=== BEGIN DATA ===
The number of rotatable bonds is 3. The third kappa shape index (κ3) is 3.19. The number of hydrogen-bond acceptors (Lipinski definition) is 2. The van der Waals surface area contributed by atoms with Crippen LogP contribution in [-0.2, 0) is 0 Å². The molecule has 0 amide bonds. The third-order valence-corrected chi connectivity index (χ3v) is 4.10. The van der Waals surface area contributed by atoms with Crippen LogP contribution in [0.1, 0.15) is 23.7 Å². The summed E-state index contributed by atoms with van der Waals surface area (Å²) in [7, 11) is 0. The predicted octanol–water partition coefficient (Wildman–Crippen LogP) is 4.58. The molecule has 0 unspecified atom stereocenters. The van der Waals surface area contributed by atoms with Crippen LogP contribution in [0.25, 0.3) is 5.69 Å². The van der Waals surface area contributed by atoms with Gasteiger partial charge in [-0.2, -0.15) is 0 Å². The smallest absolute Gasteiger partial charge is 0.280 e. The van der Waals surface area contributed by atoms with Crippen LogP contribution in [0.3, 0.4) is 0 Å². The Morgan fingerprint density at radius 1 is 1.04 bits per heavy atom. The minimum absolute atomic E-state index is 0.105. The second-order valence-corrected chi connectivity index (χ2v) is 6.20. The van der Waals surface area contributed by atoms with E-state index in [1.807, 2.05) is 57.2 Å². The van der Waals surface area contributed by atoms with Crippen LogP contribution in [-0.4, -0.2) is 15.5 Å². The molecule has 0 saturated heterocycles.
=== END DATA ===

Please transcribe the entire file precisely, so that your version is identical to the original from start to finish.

The number of rotatable bonds is 3. The third kappa shape index (κ3) is 3.19. The number of hydrogen-bond acceptors (Lipinski definition) is 2. The van der Waals surface area contributed by atoms with Crippen LogP contribution in [-0.2, 0) is 0 Å². The molecule has 0 amide bonds. The third-order valence-corrected chi connectivity index (χ3v) is 4.10. The van der Waals surface area contributed by atoms with Crippen LogP contribution in [0.1, 0.15) is 23.7 Å². The summed E-state index contributed by atoms with van der Waals surface area (Å²) in [7, 11) is 0. The predicted octanol–water partition coefficient (Wildman–Crippen LogP) is 4.58. The molecule has 0 unspecified atom stereocenters. The van der Waals surface area contributed by atoms with Crippen LogP contribution in [0.25, 0.3) is 5.69 Å². The van der Waals surface area contributed by atoms with Gasteiger partial charge in [-0.2, -0.15) is 0 Å². The smallest absolute Gasteiger partial charge is 0.280 e. The van der Waals surface area contributed by atoms with Crippen LogP contribution in [0.3, 0.4) is 0 Å². The Morgan fingerprint density at radius 1 is 1.04 bits per heavy atom. The minimum absolute atomic E-state index is 0.105. The second-order valence-corrected chi connectivity index (χ2v) is 6.20. The van der Waals surface area contributed by atoms with E-state index in [1.807, 2.05) is 57.2 Å². The van der Waals surface area contributed by atoms with Crippen LogP contribution in [-0.4, -0.2) is 15.5 Å². The molecule has 0 saturated heterocycles.